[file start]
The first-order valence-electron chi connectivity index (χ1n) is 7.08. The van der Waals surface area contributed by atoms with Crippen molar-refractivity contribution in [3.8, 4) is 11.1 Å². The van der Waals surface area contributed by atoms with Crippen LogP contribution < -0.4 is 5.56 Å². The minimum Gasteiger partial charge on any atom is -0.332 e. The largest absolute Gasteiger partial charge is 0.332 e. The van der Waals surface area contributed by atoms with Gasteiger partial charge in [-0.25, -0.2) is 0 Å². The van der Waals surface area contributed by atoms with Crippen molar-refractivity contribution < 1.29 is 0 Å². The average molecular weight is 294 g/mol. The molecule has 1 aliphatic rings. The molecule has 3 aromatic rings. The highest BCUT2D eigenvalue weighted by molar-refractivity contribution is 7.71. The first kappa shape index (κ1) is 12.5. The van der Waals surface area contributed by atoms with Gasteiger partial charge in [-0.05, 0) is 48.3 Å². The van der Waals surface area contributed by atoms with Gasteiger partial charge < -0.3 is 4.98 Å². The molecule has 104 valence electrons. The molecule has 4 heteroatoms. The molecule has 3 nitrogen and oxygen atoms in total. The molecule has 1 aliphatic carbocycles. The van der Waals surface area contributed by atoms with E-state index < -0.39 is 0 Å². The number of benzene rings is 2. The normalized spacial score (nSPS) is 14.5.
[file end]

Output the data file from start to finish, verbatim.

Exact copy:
The first-order valence-electron chi connectivity index (χ1n) is 7.08. The van der Waals surface area contributed by atoms with Crippen molar-refractivity contribution in [3.8, 4) is 11.1 Å². The van der Waals surface area contributed by atoms with Crippen LogP contribution < -0.4 is 5.56 Å². The minimum Gasteiger partial charge on any atom is -0.332 e. The largest absolute Gasteiger partial charge is 0.332 e. The van der Waals surface area contributed by atoms with Gasteiger partial charge in [-0.25, -0.2) is 0 Å². The van der Waals surface area contributed by atoms with Crippen molar-refractivity contribution < 1.29 is 0 Å². The average molecular weight is 294 g/mol. The molecule has 1 aliphatic rings. The molecule has 3 aromatic rings. The highest BCUT2D eigenvalue weighted by molar-refractivity contribution is 7.71. The first kappa shape index (κ1) is 12.5. The van der Waals surface area contributed by atoms with Gasteiger partial charge in [-0.05, 0) is 48.3 Å². The van der Waals surface area contributed by atoms with Gasteiger partial charge < -0.3 is 4.98 Å². The molecule has 104 valence electrons. The molecule has 4 heteroatoms. The molecule has 3 nitrogen and oxygen atoms in total. The molecule has 1 aliphatic carbocycles. The van der Waals surface area contributed by atoms with E-state index < -0.39 is 0 Å². The number of benzene rings is 2. The normalized spacial score (nSPS) is 14.5.